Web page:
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Life with the Galaxy S4
The Galaxy S4 feels a little slow during day-to-day use, I'm sad to say. It's slower than my iPhone 5 at unlocking, at opening apps, and at switching between them. It takes longer to get to the camera from an unlocked state, and even Google Now takes more time to respond to voice searches than the same app on iOS. I expected this killer, state-of-the-art handset to run circles around the older Apple one, or at the very least to be comparably quick, but that's just not the case. The loss in performance got frustrating at times, like when I needed to take a picture or look up something online quickly. Going from a fast phone to a slower one is never fun.

The frustration doesn't stop there. Samsung has made the front bezel extremely thin, which means the gap between the bottom of the phone and the display is very small. That gap accommodates the home button as well as back and menu buttons that are hidden until pressed. If you use the phone one-handed for a little while, I guarantee you'll hit one of those buttons by accident. (It's not just me. TR's biz guy, a long-time Android devotee, has the same issue with his Galaxy S4.) This annoyance is compounded by the fact that each button has a secondary action tied to it. Pressing and holding the back button brings up a "multi-window" tray, which collapses into a little pull-out tab. The first time I brought up the tray by accident, I had no idea how it happened, and I had to Google for a way to turn it off. Ugh.

Not even that gorgeous five-inch screen is a home run for Samsung. It's big, yes, but it's also noticeably dim, even at the highest "auto" setting. I could get the luminosity to match my iPhone's only if I disabled automatic brightness altogether, which is probably terrible for battery life—and even then, the iPhone's maximum brightness was still brighter. On top of that, the S4's screen takes on a blue cast when viewed off-center, and I noticed some ghosting when scrolling down lists. Those may be small kinks in what's an otherwise amazing screen, but my iPhone 5 has no such problems.

Oh, and the default keyboard is terrible. Samsung substitutes the stock Jelly Bean keyboard with one of its own design, which has inexplicably small keys and a baffling lack of autocorrect functionality. I actually made more typos on it than on my iPhone, despite the huge difference in screen real estate. The solution? Head to Google Play and download Jelly Bean Keyboard, which restores the Google default. But that really isn't something one should have to do on a brand-new, $800 smartphone.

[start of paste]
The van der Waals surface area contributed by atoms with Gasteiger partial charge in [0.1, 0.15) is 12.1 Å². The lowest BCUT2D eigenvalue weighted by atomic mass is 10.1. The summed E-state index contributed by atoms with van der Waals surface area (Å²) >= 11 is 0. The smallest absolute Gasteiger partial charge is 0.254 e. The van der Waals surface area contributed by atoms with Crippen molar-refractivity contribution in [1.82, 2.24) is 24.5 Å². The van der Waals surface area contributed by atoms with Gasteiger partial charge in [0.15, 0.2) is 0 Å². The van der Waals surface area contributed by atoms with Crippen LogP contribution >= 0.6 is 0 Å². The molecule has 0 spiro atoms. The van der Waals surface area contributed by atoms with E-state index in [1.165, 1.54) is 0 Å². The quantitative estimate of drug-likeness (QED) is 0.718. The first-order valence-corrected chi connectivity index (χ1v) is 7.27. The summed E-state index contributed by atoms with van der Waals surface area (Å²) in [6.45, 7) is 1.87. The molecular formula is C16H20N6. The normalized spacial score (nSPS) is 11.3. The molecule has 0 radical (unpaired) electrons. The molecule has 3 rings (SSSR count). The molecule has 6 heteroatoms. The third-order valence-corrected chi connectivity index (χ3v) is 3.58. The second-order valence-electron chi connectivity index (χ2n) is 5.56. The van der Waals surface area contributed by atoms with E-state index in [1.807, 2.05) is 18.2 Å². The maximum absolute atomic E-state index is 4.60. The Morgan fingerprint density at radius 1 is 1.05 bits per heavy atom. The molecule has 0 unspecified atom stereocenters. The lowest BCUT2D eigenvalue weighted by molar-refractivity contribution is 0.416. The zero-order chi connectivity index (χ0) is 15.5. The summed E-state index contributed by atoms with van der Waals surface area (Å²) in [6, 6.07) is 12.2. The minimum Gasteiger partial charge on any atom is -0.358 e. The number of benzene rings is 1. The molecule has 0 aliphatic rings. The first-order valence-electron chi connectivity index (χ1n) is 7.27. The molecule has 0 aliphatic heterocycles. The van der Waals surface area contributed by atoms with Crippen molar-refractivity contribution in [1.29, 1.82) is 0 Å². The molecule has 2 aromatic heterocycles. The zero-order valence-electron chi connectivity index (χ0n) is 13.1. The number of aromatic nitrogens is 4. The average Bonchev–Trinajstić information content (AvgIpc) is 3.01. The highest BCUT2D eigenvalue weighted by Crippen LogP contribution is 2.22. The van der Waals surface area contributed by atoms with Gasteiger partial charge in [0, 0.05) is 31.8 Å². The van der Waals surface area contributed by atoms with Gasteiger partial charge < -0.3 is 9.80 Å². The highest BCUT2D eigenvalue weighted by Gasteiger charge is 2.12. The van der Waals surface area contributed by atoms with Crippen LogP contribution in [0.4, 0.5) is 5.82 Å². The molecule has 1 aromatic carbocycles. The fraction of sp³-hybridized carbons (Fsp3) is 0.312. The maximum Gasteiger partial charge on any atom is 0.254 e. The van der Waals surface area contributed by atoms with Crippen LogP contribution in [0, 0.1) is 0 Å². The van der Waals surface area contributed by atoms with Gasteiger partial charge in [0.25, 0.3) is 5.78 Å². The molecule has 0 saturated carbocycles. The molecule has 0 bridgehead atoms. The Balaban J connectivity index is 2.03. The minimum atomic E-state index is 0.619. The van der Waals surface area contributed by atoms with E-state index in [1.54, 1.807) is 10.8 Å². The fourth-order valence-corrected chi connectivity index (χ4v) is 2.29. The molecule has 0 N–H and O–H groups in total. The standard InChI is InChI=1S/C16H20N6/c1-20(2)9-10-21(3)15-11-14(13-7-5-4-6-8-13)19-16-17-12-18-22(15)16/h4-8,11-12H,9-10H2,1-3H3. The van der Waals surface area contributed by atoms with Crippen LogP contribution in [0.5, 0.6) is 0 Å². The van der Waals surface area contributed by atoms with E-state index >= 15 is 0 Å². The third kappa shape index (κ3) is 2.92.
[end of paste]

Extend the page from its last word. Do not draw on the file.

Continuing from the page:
Put together, those deficiencies make the Galaxy S4 feel a little hamstrung by the stock software. Perhaps a third-party ROM closer to the Jelly Bean default could make things better. Such a ROM might do away with the drabness of TouchWiz and the clutter of the default widgets. It might take care of the auto brightness problem, too, and it might even resolve the accidental button-press issue, since Jelly Bean is supposed to have software buttons on the screen.

Apparently, a version of the Galaxy S4 with stock Google firmware can be ordered right from the Google Play store in the United States. That model wasn't available to me, though, and I couldn't root the Galaxy S4, since I had to send it back to Samsung at the end of my three-week test drive. Even if that hadn't been the case, rooting has its dangers—like the fact that it voids your warranty. Some folks may have no qualms about cheating Samsung by restoring the stock firmware before getting the phone serviced, but a hardware failure could make that impossible. That means users who can't easily get the stock Google version of the S4 may be better off sticking with TouchWiz and putting up with its flaws. And that's really too bad.

There is a lot to like about the Galaxy S4. It's thin and comfortable to hold, the display is excellent with the brightness cranked up, and the large footprint means the device doesn't slide around in my pocket like the iPhone 5. The performance may be a little lackluster, but it's definitely not terrible. Also, most of the software eccentricities I bemoaned can be resolved by a little tweaking and tinkering.

That said, after spending three weeks with this device, I have little desire for a TouchWiz-infused Galaxy S4 of my own. Rather, I'm eager to try the stock Google version... and to see Apple release a bigger iPhone.

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